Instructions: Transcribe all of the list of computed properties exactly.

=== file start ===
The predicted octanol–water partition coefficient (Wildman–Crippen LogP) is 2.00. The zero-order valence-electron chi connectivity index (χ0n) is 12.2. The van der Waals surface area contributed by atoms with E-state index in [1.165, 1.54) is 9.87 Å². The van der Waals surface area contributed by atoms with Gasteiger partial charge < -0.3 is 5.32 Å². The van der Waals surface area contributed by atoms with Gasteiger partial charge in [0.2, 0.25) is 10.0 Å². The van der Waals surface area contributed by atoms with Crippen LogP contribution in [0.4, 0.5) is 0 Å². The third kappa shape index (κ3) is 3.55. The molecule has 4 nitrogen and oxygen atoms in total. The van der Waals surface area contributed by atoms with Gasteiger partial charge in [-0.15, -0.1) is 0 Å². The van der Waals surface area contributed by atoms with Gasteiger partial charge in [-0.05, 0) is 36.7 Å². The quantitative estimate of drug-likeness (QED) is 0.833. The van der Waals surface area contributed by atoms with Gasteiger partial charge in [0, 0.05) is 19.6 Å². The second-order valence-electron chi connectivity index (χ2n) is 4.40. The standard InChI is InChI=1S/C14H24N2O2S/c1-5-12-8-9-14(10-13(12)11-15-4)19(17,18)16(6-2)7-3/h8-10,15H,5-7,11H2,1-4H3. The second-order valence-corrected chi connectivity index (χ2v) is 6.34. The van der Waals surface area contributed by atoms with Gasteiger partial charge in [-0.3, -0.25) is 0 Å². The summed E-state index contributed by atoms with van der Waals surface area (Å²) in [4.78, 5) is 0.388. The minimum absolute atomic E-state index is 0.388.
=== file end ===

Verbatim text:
The predicted octanol–water partition coefficient (Wildman–Crippen LogP) is 2.00. The zero-order valence-electron chi connectivity index (χ0n) is 12.2. The van der Waals surface area contributed by atoms with E-state index in [1.165, 1.54) is 9.87 Å². The van der Waals surface area contributed by atoms with Gasteiger partial charge < -0.3 is 5.32 Å². The van der Waals surface area contributed by atoms with Gasteiger partial charge in [0.2, 0.25) is 10.0 Å². The van der Waals surface area contributed by atoms with Crippen LogP contribution in [0.4, 0.5) is 0 Å². The third kappa shape index (κ3) is 3.55. The molecule has 4 nitrogen and oxygen atoms in total. The van der Waals surface area contributed by atoms with Gasteiger partial charge in [-0.15, -0.1) is 0 Å². The van der Waals surface area contributed by atoms with Gasteiger partial charge in [-0.05, 0) is 36.7 Å². The quantitative estimate of drug-likeness (QED) is 0.833. The van der Waals surface area contributed by atoms with Gasteiger partial charge in [0, 0.05) is 19.6 Å². The second-order valence-electron chi connectivity index (χ2n) is 4.40. The standard InChI is InChI=1S/C14H24N2O2S/c1-5-12-8-9-14(10-13(12)11-15-4)19(17,18)16(6-2)7-3/h8-10,15H,5-7,11H2,1-4H3. The second-order valence-corrected chi connectivity index (χ2v) is 6.34. The van der Waals surface area contributed by atoms with Gasteiger partial charge in [-0.3, -0.25) is 0 Å². The summed E-state index contributed by atoms with van der Waals surface area (Å²) in [4.78, 5) is 0.388. The minimum absolute atomic E-state index is 0.388.